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Digital nomad survival tips you can use anywhere

Mike Elgan | Oct. 14, 2013
Living in Europe, the Middle East and Africa taught me that the conventional wisdom about mobility is all wrong

I'm a digital nomad. You're a digital nomad. According to my own definition, anyone who is able to work in various environments because of digital and mobile technology (home, office, Starbucks, plastic lounge chair by the pool while on vacation) is a digital nomad.

However, for the last year and a half I have lived truly nomadically. My wife and I put all our possessions into storage (except for two backpacks and two large dufflebags) and now live internationally, choosing countries to stay based on, well, whim more than anything else, and working from wherever we go.

During that time I've lived in Europe, the Middle East and Africa. I've been robbed, stranded, and, worst of all, disconnected from Internet connectivity and reliable electricity.

While living this lifestyle, I've learned a lot about being a digital nomad — mostly the hard way — and gained insights useful for anyone who can work with mobile technology or who travels abroad for any length of time.

So I thought I would share my hard-won knowledge with you. Let's start with the basics.

How to choose and use a backpack

The most important feature of a backpack is security. But the best way to achieve backpack security is different than nearly everyone imagines.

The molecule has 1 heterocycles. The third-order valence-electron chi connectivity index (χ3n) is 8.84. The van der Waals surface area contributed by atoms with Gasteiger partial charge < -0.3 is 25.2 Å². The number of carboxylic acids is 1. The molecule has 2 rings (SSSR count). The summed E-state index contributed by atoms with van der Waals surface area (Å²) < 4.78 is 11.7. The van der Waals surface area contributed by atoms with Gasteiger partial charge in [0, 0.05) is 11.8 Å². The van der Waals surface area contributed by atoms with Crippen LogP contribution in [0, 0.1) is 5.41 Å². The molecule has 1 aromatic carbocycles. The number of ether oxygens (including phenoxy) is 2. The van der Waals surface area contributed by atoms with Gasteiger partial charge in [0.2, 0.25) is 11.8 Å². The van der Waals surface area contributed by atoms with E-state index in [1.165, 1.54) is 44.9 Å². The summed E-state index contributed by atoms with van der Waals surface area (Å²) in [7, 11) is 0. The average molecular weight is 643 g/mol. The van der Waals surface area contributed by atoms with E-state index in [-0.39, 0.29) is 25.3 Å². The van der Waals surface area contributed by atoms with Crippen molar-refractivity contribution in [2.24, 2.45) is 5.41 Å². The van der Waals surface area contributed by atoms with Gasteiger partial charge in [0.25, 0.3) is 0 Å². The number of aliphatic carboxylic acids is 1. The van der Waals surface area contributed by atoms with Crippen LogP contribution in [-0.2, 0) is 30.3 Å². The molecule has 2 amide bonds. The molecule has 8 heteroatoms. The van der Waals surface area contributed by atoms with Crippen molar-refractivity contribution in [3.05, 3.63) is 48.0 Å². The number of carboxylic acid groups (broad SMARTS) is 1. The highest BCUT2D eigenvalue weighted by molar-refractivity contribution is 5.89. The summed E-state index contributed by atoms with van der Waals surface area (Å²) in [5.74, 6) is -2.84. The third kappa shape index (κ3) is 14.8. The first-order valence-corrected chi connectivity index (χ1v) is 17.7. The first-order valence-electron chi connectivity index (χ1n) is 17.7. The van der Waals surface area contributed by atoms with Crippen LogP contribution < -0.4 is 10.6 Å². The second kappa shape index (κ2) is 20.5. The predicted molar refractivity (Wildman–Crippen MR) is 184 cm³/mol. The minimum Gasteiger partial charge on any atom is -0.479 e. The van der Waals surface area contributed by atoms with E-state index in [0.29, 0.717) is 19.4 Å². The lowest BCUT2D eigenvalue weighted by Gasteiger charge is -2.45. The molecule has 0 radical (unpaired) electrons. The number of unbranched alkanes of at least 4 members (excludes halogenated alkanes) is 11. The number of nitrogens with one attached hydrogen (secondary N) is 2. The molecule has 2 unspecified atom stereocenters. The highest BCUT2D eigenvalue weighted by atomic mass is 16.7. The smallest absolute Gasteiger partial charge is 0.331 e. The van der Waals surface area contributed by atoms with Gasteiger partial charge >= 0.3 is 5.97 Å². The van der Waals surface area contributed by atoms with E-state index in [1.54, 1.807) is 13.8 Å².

There's a whole sub-industry of backpack security that treats the problem as one of fortification. A company called Pacsafe is the leading brand in this space. Wire mesh backpack linings or covers are designed to prevent crooks from cutting into your bag. Zipper locks and hidden pockets prevent easy theft.

The marketing around these bags suggests that you're going to leave your backpack behind in some hotel room or hostel and you'll want to lock it down to prevent theft.

The belief that locking a backpack to, say, a pipe or desk and fortifying it will prevent theft is false. A determined thief will cut through the cables, rip out the pipe or figure out some other way to steal your stuff.

The best protection is social engineering and also following some basic guidelines. It starts with the backpack selection.

There are high-quality backpacks on the market, fortified or not fortified. If you have a conspicuously high-quality backpack, you'll make yourself a target for theft. For example, the SOOT Electropack project looks promising. And I've been tempted by the Pelican ProGear S130 Sport Elite Laptop Backpack. These are great products if you never leave the safety and comfort of safe and wealthy places.

But carry these packs into most countries and you might as well tape a sign to it in the local language that says: "Very expensive gear inside: Please steal me!" And a determined thief will do so.

 

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